Arts & Culture Travel & Tours


Binondo, the country’s Chinatown and the world’s oldest, continues to brim with pride. It held its fort from its humble beginnings when it was all just a flat, marshy land until it erected buildings and establishments of cultural relevance.

Binondo’s heritage can be traced back to the Spanish colonial era when Chinese immigrants were restricted to Parian, a place built just right outside Intramuros to keep them within Spanish cannon’s range. Back when Manila was still Intramuros, meaning “inside the wall,” dwellers of Chinese descent or ancestry (Sangleys) were fenced outside its walls. Talk about keeping your friends close and enemies closer. The term Parian describes the place where Sangleys were segregated to live and trade. It was from a local word meaning “puntahan” which could also mean “liwasan,” usually adjacent to a river. 

Parián de Arroceros photo from

Parian, Sangleys, and Mestizos

One famous example of a Parian is the now known Arroceros Forest Park, dubbed as the Last Lung of Manila. Its original name Parián de Arroceros, literally means rice growers placeAfter a few burned down Parians, Dominican friars established a district called “Binundoc,” likely due to its hilly terrain – now known as Binondo. Still under the Spanish colonial ruling, they encouraged Sangleys to convert to Christianity. It became a crucial part of our culture and history as it also sprouted the population of Mestizo de Sangleys (Tsinoys) or those with Chinese and Filipino ancestry in the country – hey there, Gat. Jose Rizal!

Hold up! So, Mestizo/a has nothing to do with skin color? Not necessarily! While we commonly use it to describe someone with fair skin, Mestizo/a actually means mixed origin. Even though this is a topic worth discussing with its own article, it’s essential to be particular with the usage and semantics of the term when talking about the history of Binondo and its people. 

Haven of firsts

San Fernando Bridge photo from ABS-CBN News

A couple of centuries later, we still see the remnants of a place that used to be the country’s heart of commerce and finance – even the Aetas from the Cordilleras would trade in gold for goods in this historic place. It started as a marketplace for silk, porcelain, rice, silversmiths, and other commodities. It’s no surprise to see Binondo Chinatown thrive in the very same fashion when it opened its doors and walls to different cultures without losing its own. 

Photo from

One important event in Chinatown happened in 1875 when Hongkong and Shanghai Bank opened its first office in the now retrofitted 1919 Grand Café. The establishment of the first foreign bank in the country became instrumental in developing the Philippine sugar industry.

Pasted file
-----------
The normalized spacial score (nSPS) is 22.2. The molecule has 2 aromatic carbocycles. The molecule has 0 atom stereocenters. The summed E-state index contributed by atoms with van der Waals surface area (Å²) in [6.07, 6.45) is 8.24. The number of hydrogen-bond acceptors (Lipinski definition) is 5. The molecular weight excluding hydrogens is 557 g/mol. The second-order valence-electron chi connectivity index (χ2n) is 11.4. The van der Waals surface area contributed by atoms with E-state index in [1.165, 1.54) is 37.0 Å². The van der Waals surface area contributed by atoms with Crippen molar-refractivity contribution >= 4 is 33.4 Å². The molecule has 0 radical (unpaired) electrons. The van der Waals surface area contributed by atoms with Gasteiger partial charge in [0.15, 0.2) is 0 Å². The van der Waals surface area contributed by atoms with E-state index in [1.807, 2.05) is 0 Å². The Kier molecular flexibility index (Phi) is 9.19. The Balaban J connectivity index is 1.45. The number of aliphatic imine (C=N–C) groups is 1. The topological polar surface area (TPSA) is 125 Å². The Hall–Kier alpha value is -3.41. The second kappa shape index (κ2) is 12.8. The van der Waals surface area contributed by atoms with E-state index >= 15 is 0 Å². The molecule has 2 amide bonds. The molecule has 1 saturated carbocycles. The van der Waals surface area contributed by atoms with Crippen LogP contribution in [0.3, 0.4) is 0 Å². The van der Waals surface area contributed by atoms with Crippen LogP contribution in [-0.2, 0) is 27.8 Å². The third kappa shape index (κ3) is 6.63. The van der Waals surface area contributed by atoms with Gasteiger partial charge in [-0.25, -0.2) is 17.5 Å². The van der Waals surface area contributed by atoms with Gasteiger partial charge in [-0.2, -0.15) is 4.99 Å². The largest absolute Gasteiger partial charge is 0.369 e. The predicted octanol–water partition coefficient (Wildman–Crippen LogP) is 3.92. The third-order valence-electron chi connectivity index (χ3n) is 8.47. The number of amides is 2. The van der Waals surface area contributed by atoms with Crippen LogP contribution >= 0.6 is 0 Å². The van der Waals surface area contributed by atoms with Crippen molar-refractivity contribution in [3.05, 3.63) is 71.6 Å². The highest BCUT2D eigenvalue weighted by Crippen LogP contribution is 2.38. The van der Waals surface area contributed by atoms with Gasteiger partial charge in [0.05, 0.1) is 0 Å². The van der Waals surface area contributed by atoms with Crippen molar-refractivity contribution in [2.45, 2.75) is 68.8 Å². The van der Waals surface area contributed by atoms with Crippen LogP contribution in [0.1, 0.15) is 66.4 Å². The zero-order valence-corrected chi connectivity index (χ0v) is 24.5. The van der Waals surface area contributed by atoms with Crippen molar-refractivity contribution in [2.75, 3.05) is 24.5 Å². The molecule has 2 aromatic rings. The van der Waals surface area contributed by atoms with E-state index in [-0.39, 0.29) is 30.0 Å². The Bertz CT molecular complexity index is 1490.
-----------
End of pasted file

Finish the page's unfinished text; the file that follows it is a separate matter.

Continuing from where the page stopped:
1919 Grand Café photo from ABS-CBN news
New Toho Food Center photo from Esquire Philippines

Food and Architecture

About a kilometer walk from the first HSBC office, another first blossomed along the streets of Tomas Pinpin in Chinatown, the first restaurant in the country. With its more than a decade presence, the New Toho Food Center even served some of our national heroes like Jose Rizal and Andres Bonifacio. Their Asado is still one of the best, if not the best, in town.

Photo by Michelle Medrano

Approximately 600 meters from our national heroes’ go-to place to bust their hunger, the oldest Hopia manufacturer in the country, Eng Bee Tin, has been in the business of making oriental delicacies like Tikoy and Hopia since 1912. Dulce de Leche Tikoy, anyone?

Photo of Binondo church by Wayne S. Grazio via Flickr

Minor Basilica and National Shrine of Saint Lorenzo Ruiz – Binondo Church is also where the first Filipino Saint, San Lorenzo Ruiz de Manila, served as an altar boy. His beatification ceremony in 1987 was the first one held outside the Vatican. Don’t forget to check out the tablet laid down at the church’s main entrance; the tablet is actually a tombstone of a wealthy and influential Sangley who converted to Christianity.

Photo by Lucas Samonte

Old and new

Today, despite technological advancements, threats of dereliction, and natural degradation, Binondo continues to press forward. If its walls could talk, it will create a noise you can only hear in a busy marketplace. It would talk about how it paved the way for so many historical events. How it managed to preserve its glory and beauty.

Restored Jones Bridge photo from The Queen’s Escape

When you cross the historic Jones bridge, connecting Binondo to Old Manila, it would seemingly transport you to an entirely different dimension. A place filled with relics surviving the rigors of time and judgments of history. A town that mushroomed out of the curious mix of contrasting cultures. If you’d think about it, Binondo is a modern-day Parian sans the separation from the rest of the populace. Free to trade, free to prosper.



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